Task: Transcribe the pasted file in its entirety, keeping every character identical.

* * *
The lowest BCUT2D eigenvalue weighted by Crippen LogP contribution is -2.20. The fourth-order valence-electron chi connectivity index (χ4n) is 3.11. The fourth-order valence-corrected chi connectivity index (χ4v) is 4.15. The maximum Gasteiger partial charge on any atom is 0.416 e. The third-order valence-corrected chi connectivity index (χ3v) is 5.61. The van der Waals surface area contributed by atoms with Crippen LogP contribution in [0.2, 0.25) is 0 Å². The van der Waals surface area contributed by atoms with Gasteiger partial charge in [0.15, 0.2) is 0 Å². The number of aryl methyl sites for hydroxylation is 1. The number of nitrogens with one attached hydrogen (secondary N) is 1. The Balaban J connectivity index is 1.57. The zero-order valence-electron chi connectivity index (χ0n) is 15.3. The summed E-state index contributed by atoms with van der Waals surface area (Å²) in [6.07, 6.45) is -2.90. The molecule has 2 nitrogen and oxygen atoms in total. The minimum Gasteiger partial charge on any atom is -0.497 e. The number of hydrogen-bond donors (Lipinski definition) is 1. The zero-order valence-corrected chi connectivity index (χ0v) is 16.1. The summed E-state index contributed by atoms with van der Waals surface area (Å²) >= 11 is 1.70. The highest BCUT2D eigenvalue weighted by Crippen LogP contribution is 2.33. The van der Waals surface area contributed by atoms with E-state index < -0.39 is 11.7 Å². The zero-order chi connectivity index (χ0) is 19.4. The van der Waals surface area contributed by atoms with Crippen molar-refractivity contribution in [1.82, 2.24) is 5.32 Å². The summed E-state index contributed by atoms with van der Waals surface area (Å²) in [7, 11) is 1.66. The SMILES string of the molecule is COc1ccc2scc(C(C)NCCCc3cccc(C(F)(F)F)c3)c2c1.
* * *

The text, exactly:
The lowest BCUT2D eigenvalue weighted by Crippen LogP contribution is -2.20. The fourth-order valence-electron chi connectivity index (χ4n) is 3.11. The fourth-order valence-corrected chi connectivity index (χ4v) is 4.15. The maximum Gasteiger partial charge on any atom is 0.416 e. The third-order valence-corrected chi connectivity index (χ3v) is 5.61. The van der Waals surface area contributed by atoms with Crippen LogP contribution in [0.2, 0.25) is 0 Å². The van der Waals surface area contributed by atoms with Gasteiger partial charge in [0.15, 0.2) is 0 Å². The number of aryl methyl sites for hydroxylation is 1. The number of nitrogens with one attached hydrogen (secondary N) is 1. The Balaban J connectivity index is 1.57. The zero-order valence-electron chi connectivity index (χ0n) is 15.3. The summed E-state index contributed by atoms with van der Waals surface area (Å²) in [6.07, 6.45) is -2.90. The molecule has 2 nitrogen and oxygen atoms in total. The minimum Gasteiger partial charge on any atom is -0.497 e. The number of hydrogen-bond donors (Lipinski definition) is 1. The zero-order valence-corrected chi connectivity index (χ0v) is 16.1. The summed E-state index contributed by atoms with van der Waals surface area (Å²) >= 11 is 1.70. The highest BCUT2D eigenvalue weighted by Crippen LogP contribution is 2.33. The van der Waals surface area contributed by atoms with E-state index < -0.39 is 11.7 Å². The zero-order chi connectivity index (χ0) is 19.4. The van der Waals surface area contributed by atoms with Crippen molar-refractivity contribution in [1.82, 2.24) is 5.32 Å². The summed E-state index contributed by atoms with van der Waals surface area (Å²) in [7, 11) is 1.66. The SMILES string of the molecule is COc1ccc2scc(C(C)NCCCc3cccc(C(F)(F)F)c3)c2c1.